Gov. Terry McAuliffe and his administration are standing firm in their support of Dominion Virginia Power’s plan to dewater and close 11 coal ash ponds at four power stations, despite opposition to some of them by the state of Maryland and environmental groups.
McAuliffe’s response comes as several dozen college students occupied parts of the Virginia Department of Environmental Quality on Monday, demanding that it rescind two permits the State Water Control Board approved in January. According to a Twitter message from the Virginia Student Environmental Coalition, 17 students were arrested.
The DEQ “is responding to Dominion’s application to close out coal ash ponds pursuant to EPA regulations,” the agency said in a statement from state Secretary of Natural Resources Molly Ward. “These regulations are aimed at minimizing dam failures that would run the risk of releasing actual coal ash into our state waters.”
Ward says the U.S. Environmental Protection Agency approved of state permits granted in January to allow Dominion to dump millions of gallons of treated coal ash wastewater into the James River at its Bremo Power Station and into Quantico Creek near the Potomac River at its Possum Point Power Station. Dominion says it intends to seek similar permits at its Chesterfield County and Chesapeake power stations.
The permits have sparked widespread opposition from green groups and politicians, in addition to drawing hundreds of protesters who rallied at the State Capitol last month — a demonstration that resulted in eight arrests.
The state of Maryland plans to appeal the Possum Point permit on the grounds that it would “authorize the release of potentially toxic pollutants into Quantico Creek and the Potomac River,” according to the Maryland Attorney General’s Office.
“We were surprised by Maryland’s actions,” Ward says in response, “because we notified them last fall and heard nothing from them until just two days before the State Water Control Board meeting on the permits. We used the same protocols for these permits that Maryland would employ.”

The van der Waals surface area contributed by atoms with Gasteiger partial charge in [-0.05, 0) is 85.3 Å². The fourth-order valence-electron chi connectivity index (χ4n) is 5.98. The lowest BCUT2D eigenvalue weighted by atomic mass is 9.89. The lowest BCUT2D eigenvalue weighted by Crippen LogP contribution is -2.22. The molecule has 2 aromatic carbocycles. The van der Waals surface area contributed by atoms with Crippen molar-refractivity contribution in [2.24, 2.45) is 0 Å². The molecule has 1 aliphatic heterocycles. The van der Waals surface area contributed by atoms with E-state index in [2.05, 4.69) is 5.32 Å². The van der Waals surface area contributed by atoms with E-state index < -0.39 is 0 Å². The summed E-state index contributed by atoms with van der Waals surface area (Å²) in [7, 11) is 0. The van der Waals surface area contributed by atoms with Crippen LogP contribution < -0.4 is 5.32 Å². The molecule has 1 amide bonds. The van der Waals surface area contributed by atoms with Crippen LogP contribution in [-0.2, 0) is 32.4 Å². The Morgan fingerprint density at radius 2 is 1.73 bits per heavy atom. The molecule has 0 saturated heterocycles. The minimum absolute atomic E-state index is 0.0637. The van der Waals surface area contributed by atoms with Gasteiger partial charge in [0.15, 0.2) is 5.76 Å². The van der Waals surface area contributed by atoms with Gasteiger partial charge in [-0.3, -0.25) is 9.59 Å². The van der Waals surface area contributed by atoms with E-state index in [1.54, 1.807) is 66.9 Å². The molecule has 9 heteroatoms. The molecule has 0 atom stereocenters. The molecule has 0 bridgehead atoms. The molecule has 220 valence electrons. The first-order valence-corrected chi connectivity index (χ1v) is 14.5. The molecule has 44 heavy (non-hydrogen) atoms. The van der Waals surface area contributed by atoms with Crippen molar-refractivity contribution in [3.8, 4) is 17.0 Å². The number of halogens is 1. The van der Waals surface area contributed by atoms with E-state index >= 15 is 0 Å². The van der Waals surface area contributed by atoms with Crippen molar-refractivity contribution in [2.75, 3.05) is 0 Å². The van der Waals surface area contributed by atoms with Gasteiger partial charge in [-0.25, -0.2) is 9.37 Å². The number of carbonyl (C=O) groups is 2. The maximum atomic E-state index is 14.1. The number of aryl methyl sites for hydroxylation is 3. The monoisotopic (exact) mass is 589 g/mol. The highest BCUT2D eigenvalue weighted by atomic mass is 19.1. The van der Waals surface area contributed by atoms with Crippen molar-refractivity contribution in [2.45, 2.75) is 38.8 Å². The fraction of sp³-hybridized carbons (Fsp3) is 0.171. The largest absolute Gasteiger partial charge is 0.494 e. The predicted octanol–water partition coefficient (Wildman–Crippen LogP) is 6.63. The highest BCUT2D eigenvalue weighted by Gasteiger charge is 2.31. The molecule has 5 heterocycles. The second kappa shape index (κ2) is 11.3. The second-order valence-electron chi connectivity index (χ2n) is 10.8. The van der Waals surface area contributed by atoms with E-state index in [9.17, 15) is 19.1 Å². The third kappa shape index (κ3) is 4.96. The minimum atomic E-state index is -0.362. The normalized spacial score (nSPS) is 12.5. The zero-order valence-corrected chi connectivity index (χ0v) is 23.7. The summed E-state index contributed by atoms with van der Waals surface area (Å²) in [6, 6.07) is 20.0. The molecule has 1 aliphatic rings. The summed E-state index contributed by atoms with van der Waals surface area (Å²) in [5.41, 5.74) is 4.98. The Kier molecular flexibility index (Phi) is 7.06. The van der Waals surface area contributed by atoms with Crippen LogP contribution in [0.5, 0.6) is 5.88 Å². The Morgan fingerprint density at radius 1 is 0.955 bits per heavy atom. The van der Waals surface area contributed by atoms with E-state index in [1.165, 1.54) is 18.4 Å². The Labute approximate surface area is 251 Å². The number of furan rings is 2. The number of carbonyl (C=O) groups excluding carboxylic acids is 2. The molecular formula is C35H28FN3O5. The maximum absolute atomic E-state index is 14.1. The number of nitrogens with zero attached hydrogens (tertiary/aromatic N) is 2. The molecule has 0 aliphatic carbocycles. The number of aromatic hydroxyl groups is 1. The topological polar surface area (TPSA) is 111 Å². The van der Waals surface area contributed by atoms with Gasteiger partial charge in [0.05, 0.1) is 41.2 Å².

From a political perspective, the conflict is peculiar because Maryland Gov. Larry Hogan is a Republican and McAuliffe is a Democrat.
Virginia and Dominion officials have seemed surprised about the extent of anger over the plans to permanently close and seal the coal ash pits.
“I think that some politicians are underestimating the level of outcry over environmental issues in the wake of the Flint situation,” says Stephen Farnsworth, a political science professor at the University of Mary Washington, referring to drinking-water contamination in Michigan.
Democratic politics are being churned around because of coal ash and other ecological issues.
Lt. Gov. Ralph Northam, a Democrat running for governor, split with fellow party members McAuliffe and U.S. Sens. Mark Warner and Tim Kaine by opposing drilling for oil and natural gas off of the Virginia coast.
Hillary Clinton, the leading Democratic presidential candidate, also is sounding off against offshore drilling, Farnsworth says, because she’s tacking to the political left to confront Bernie Sanders, her socialist competition.
Dominion generally controls the political maneuvering in Virginia, Farnsworth says. But this time, the utility apparently didn’t count on strong opposition from environmental groups and Maryland.
Students protesting at DEQ this week came from Virginia Commonwealth University, the University of Mary Washington, the University of Virginia, Virginia Tech and the College of William and Mary. They demanded a meeting with DEQ chief David Paylor and said that unless he meets with them to explain why the permits were granted, he should resign.